NC Cotton farmers produce more but profit less
Every eight minutes, like clockwork, a specially fitted tractor chugs out to the middle of Gene West's field and scoops up another yellow tube stuffed with a ton of cotton.
With a mechanical groan, the tractor hauls it from the field to be processed, scattering in its wake spits of white into an unending buzz saw of noise and dust. By the end of a daylong shift, more than 50 tons of fiber and seeds will have been separated at West's Corner Cotton Gin, creating enough fiber to provide every person in Cumberland County a T-shirt and a pair of socks.
"It's all just fluffy white stuff when you look at it from a distance," said West, sifting a handful of raw cotton in his hands. "But after a good harvest, we've got a lot of work to do."
And this was a good – make that a very good – year for cotton in North Carolina.
After seasons of sparse rain and roasting sun, conditions were right for a banner year across the state. The N.C. Department of Agriculture & Consumer Services estimates each planted acre averaged a yield of 993 pounds of raw cotton. That's more than 300 pounds per acre better than the previous year.
The estimated state harvest of 1.2 million bales, or nearly 290,000 tons, was the highest in 20 years and came despite many farmers reducing their acreage.
But mounds of cotton don't mean mounds of cash for growers. Slow economic conditions worldwide have led to a cotton surplus.
"Conditions for cotton in North Carolina were excellent this past year," said Kent Messick, a field services officer for the state Department of Agriculture. "Rainfall was adequate, and we didn't have any tropical storms to damage the fields.
"But the worldwide supply led to depressed prices. And it will likely lead to fewer acres of cotton being planted next season."
This year, mounds of brightly wrapped cotton, called modules, popped up like big yellow mushrooms so quickly and thickly that West figures his employees may still be ginning the harvest while everyone else is watching the ACC basketball tournament.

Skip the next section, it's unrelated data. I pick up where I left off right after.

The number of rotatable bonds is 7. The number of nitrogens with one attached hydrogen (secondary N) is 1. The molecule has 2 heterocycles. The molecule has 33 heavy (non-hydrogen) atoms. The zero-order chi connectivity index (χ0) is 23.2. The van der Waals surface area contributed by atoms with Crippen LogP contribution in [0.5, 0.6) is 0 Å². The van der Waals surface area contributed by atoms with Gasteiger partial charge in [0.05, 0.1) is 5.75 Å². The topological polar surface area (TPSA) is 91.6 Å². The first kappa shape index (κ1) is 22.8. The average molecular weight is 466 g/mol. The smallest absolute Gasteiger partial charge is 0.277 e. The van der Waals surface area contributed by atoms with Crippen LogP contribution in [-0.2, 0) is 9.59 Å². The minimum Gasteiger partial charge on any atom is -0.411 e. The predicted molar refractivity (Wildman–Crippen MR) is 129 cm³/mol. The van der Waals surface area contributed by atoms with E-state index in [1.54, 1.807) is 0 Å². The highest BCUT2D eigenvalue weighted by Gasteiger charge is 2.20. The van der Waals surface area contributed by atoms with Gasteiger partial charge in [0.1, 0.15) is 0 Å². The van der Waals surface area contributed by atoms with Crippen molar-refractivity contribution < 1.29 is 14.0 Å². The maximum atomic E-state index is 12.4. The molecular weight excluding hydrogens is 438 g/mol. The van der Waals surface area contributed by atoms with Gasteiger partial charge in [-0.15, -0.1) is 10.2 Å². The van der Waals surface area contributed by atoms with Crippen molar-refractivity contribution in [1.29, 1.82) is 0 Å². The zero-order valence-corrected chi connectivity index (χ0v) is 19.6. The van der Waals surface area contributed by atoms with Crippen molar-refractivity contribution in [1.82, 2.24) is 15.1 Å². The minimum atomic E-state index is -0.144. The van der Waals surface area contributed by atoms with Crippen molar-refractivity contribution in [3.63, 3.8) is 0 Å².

When the season is finished, the cotton from fields primarily in Sampson, Harnett and Johnston counties will be shipped around the world. Some of it will find its way back to shops and stores in the Cape Fear region as anything from yarn to shirts and pants to cooking oil and animal feed.
"Cotton is a lot more than clothing now," West said. "It may start the same as it always did, but it can end up in a lot of different products."
A century ago, cotton was the king of crops in North Carolina. According to the Department of Agriculture, the value of the cotton crop topped every other in the state, including tobacco. In the mid-1920s, nearly 2 million acres of farmland was dedicated to cotton.
By the late 1970s, that number had dropped to about 42,000 acres.
What happened? The boll weevil was one culprit. The longtime scourge of cotton growers across the South had literally sucked the life out of the crop in state.
State agriculture records indicate that losses of 20 percent or more of crops to boll weevils were common. The state embarked on a major eradication project at that point, but many farmers had opted to switch to safer crops. Tobacco and soybeans became dominant.
At the same time, synthetic fibers became more popular in fashion. By the end of the 1970s, cotton fields in central North Carolina were a rarity. It was just too much work for growers for too little money.